15 Apr 2017
Perhaps even more so than for other startups, our choices are 1) go fast or 2) go out of business.
As we grow, that gets harder.
I've been adopting a couple of new strategies to help with this.
One is well-known, most recently described by Jeff Bezos: make decisions with about 70% of the information you'd like to have. Reverse them quickly if you're wrong.
The other is something I call Default Go. I normally introduce it with "Unless someone stops me... <what I intend to do> <when I intend to do it>”. This is a way of cueing the rest of the team that I'd value their feedback but that I won't wait long for it.
It's only a default. Anyone can stop me, turning the default-go into a larger discussion around what we're doing and when we should do it. But if no one does, I have all the permission I need and I'm moving.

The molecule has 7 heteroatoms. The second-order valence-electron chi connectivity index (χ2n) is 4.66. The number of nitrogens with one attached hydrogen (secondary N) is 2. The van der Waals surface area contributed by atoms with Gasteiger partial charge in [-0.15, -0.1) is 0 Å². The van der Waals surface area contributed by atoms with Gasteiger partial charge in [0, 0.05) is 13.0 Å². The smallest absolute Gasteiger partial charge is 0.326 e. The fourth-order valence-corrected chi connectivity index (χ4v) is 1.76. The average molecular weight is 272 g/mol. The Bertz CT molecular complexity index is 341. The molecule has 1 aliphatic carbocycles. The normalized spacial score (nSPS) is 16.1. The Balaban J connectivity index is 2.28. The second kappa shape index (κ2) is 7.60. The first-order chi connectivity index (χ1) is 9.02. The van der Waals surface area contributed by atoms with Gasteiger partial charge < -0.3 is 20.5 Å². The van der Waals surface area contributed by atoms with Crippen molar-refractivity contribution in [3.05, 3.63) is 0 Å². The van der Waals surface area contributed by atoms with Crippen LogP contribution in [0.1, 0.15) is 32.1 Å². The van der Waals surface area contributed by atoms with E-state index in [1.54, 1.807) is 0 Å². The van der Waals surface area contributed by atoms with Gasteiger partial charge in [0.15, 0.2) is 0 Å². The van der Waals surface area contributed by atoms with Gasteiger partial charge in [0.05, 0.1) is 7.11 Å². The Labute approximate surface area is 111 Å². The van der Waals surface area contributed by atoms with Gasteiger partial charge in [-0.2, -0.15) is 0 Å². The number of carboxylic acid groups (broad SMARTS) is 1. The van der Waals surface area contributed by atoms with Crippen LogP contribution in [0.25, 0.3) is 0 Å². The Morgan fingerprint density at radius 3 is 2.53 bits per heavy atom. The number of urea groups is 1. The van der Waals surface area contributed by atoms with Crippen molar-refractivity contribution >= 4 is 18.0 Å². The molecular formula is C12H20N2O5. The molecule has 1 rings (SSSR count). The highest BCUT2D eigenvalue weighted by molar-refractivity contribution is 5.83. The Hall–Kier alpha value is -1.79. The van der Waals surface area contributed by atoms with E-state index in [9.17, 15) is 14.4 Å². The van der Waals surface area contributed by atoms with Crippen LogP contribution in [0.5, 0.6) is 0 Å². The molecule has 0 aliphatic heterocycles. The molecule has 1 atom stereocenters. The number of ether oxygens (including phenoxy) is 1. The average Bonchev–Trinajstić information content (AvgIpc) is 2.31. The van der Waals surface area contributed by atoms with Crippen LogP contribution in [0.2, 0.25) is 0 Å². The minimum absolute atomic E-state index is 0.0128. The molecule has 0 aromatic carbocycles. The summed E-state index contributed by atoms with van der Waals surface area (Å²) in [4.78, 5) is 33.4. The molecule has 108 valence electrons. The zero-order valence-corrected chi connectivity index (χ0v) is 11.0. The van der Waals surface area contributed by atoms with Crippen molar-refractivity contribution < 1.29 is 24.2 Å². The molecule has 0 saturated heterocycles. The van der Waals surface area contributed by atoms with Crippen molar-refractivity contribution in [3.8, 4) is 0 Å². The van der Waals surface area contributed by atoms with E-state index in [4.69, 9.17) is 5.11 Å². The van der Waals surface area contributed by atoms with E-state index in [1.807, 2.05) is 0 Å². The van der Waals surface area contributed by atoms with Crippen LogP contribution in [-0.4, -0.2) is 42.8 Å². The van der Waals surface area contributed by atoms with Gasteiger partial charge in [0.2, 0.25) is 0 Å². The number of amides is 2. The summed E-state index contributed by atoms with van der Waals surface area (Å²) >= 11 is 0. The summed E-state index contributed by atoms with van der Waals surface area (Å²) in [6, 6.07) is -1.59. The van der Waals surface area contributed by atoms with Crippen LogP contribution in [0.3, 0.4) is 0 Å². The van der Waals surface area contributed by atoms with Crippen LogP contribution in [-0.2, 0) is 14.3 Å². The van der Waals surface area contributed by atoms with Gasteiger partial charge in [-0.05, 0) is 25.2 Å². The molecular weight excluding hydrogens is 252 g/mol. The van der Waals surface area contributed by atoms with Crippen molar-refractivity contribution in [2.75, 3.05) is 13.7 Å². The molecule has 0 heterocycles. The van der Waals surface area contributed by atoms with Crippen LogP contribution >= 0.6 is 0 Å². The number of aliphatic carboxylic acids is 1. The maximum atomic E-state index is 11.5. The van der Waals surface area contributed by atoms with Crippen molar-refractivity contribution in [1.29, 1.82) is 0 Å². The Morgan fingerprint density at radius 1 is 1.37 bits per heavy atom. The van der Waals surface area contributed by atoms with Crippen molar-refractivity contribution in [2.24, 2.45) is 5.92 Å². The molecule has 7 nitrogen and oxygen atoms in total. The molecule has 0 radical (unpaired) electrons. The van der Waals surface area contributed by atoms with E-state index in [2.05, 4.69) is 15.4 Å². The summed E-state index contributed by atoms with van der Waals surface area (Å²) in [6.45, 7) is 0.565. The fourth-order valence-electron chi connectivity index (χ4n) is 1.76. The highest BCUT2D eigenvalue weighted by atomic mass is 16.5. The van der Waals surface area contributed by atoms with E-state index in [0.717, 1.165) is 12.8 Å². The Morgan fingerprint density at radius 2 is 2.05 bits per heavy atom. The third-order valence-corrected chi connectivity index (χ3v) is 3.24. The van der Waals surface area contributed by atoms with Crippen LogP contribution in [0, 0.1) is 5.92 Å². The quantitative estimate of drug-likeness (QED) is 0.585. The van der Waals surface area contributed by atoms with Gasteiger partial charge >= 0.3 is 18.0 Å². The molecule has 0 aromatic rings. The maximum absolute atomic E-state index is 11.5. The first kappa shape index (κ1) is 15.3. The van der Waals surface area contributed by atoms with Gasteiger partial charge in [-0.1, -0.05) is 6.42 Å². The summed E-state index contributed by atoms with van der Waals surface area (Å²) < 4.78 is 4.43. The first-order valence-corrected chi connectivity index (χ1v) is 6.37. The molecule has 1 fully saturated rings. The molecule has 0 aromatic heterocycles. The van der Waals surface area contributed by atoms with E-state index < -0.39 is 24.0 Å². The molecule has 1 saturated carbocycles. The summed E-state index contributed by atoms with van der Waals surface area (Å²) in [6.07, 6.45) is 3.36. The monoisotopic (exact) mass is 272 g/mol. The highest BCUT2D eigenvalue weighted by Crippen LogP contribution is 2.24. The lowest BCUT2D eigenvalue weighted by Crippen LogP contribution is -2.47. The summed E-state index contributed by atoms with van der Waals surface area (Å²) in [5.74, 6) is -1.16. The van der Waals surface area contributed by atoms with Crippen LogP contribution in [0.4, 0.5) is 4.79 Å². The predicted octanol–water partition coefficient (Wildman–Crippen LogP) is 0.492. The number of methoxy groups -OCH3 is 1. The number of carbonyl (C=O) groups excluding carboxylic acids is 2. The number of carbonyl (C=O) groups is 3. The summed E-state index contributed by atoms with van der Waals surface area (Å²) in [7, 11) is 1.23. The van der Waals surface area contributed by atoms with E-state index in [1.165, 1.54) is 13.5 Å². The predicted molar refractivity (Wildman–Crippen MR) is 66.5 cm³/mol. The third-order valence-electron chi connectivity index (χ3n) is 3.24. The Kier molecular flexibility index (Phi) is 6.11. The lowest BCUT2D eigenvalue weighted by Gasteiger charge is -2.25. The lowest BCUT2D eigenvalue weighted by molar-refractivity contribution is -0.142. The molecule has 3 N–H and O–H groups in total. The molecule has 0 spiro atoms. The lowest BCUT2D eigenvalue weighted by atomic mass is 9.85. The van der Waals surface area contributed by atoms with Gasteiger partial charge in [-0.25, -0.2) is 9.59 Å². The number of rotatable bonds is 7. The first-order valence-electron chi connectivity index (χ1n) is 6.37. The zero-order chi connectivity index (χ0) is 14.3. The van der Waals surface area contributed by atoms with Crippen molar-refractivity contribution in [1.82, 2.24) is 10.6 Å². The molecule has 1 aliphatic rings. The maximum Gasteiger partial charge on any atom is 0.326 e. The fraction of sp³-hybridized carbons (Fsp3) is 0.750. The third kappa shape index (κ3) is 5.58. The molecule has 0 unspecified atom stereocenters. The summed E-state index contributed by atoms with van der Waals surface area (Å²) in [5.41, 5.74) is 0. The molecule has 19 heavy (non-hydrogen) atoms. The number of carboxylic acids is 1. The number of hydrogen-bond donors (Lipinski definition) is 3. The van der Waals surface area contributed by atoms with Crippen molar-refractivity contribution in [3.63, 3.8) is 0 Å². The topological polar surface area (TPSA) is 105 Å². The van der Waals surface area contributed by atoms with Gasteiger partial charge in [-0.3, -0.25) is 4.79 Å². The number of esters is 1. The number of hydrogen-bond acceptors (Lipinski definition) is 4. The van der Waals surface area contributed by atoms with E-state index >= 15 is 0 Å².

I've seen a lot of companies - in fact, even this one - using Default Wait. A project or task stalls until it's had everyone's buy-in - after all, that's only fair, plus it's likely to produce better decisions (and it diffuses blame for bad ones). But good people are always busy, priorities vary, communications aren't 100%, and this shifts the project's delivery date (or sometimes its start date!) to somewhere between "next week" and "never".
After some experimentation, I've been persuaded to use a minimum 24-hour window for larger actions. That is still quite aggressive; someone who's very busy or off ill can miss any chance to comment. I think that, at least for us, once the window is more than a few days wide, the damage from waiting exceeds the possible benefits from more input.
For small actions - for example, getting a second set of eyes to read a mailout before sending it to 10000 people - I've used a window as small as ten minutes. That looks something like posting the mailer to slack with "I'm sending this when I've finished making a cuppa".
Like everything else, this is experimental, but it seems to work. Unless anyone stops me, I'm doing this.